At first, they didn’t notice that their rainbow flag was missing. The couple often goes in and out of their house from the side door, so even when they realized the flag was gone, it was still another day before they discovered the entire front of their house was covered with pelted eggs.

Cari and Lauri Ryding could not believe they had been targets of such vandalism in their peaceful and always welcoming neighborhood in greater Boston.

“When we saw the egging, we knew the intention and the message of what happened, and that was more upsetting to see the combination of the two things,” Cari Ryding said. “Someone really intended to send a message to the two of us. That was really hard to swallow and sent us both reeling.”

But then their Natick, Mass., neighbors did something beautiful: They turned a hateful act into love. It began with their closest friends, but soon evolved, and by Tuesday, nearly every one of the 60 homes in their neighborhood had hung a rainbow flag outside.

“You drive into our neighborhood, and all you see is the rainbow,” Cari, 49, said. “It still makes us cry when we drive into the neighborhood.”

The couple, gay and married four years ago, returned from a vacation last Wednesday and did not realize the flag was gone until Friday. On Saturday, they saw the egg stains, fried in the summer heat. They posted on their neighborhood Facebook page to alert their neighbors to the vandalism, and to see whether anyone knew anything about the crime.

It didn’t take long before neighbors asked how they could get flags of their own.

Dennis Gaughan, whose wife, Maura, helped organize the flag distribution, told the Boston Globe that their thinking was: “Why don’t we all have the flags? They can’t take them from all of us.”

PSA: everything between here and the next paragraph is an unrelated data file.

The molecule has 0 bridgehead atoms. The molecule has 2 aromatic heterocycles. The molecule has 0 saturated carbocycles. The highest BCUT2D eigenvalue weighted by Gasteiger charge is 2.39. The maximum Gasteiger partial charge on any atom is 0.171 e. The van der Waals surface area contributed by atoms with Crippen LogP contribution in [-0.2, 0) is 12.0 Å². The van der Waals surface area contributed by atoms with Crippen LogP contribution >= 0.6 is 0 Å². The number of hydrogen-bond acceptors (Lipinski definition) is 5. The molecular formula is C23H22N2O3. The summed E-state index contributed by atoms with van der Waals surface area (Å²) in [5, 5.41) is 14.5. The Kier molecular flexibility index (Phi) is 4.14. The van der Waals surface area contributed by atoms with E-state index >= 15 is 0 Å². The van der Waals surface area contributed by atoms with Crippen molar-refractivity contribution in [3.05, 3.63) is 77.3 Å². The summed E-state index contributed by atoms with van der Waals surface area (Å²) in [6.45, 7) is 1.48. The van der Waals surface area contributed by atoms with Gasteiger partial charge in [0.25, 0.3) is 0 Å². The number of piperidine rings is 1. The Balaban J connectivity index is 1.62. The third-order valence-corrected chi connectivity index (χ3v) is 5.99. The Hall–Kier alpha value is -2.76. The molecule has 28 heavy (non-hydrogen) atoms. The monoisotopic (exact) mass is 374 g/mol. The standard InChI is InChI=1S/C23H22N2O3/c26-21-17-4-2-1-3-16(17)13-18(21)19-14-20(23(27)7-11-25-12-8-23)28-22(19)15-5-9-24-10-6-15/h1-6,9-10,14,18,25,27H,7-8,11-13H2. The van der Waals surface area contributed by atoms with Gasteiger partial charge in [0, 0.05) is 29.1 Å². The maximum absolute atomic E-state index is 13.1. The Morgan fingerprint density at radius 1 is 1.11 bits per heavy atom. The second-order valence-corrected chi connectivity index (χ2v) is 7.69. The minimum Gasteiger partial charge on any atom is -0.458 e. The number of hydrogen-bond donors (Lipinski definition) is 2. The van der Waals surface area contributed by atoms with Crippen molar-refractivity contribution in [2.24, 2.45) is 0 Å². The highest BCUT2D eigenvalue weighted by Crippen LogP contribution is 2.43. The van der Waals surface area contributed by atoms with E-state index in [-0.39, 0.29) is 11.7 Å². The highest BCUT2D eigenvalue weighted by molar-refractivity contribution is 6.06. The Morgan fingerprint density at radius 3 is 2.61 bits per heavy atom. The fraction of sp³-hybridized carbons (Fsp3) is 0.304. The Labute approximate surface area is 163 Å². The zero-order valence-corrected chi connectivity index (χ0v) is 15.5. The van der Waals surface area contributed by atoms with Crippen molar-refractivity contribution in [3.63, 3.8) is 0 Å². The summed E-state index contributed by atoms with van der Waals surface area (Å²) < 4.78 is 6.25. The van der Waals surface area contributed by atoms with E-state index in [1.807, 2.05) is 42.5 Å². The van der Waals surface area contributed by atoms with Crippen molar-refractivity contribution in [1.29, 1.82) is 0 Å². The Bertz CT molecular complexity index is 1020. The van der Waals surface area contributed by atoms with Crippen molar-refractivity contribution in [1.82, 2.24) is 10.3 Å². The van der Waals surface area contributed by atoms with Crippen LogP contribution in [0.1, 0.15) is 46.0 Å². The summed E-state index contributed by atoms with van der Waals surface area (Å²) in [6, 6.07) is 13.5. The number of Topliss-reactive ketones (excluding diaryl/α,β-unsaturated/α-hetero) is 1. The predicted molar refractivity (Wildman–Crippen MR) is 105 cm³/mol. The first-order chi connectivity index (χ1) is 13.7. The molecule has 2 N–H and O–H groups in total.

The Rydings suggested that they get them from the Rainbow Peace Flag Project, which is where they got theirs after the June massacre at a gay night club in Orlando. Neighborhood kids were tasked with distributing the flags to homes who asked for them.

The Rydings filed a police report, calling it an act of vandalism and not a hate crime. Lauri Ryding, who is 52, said she has been subject to derogatory comments about her and her friends throughout her life, but she wants to believe the world has changed.

“We don’t live in that world like 20 or 30 years ago,” she said. “I want to be positive and think it was just a random act and not some targeted attack, but the story is not us or the attack. It’s these people who surround us on a daily basis, who banded together to support their neighbors. Love conquers hate. It is what we all strive for. It’s a teaching moment. It’s a wonderful display of solidarity and unity and caring, of neighbors helping neighbors. There’s so much love around us.”

And where they might have feared for their safety, they said they can sleep well at night knowing they are surrounded by love.

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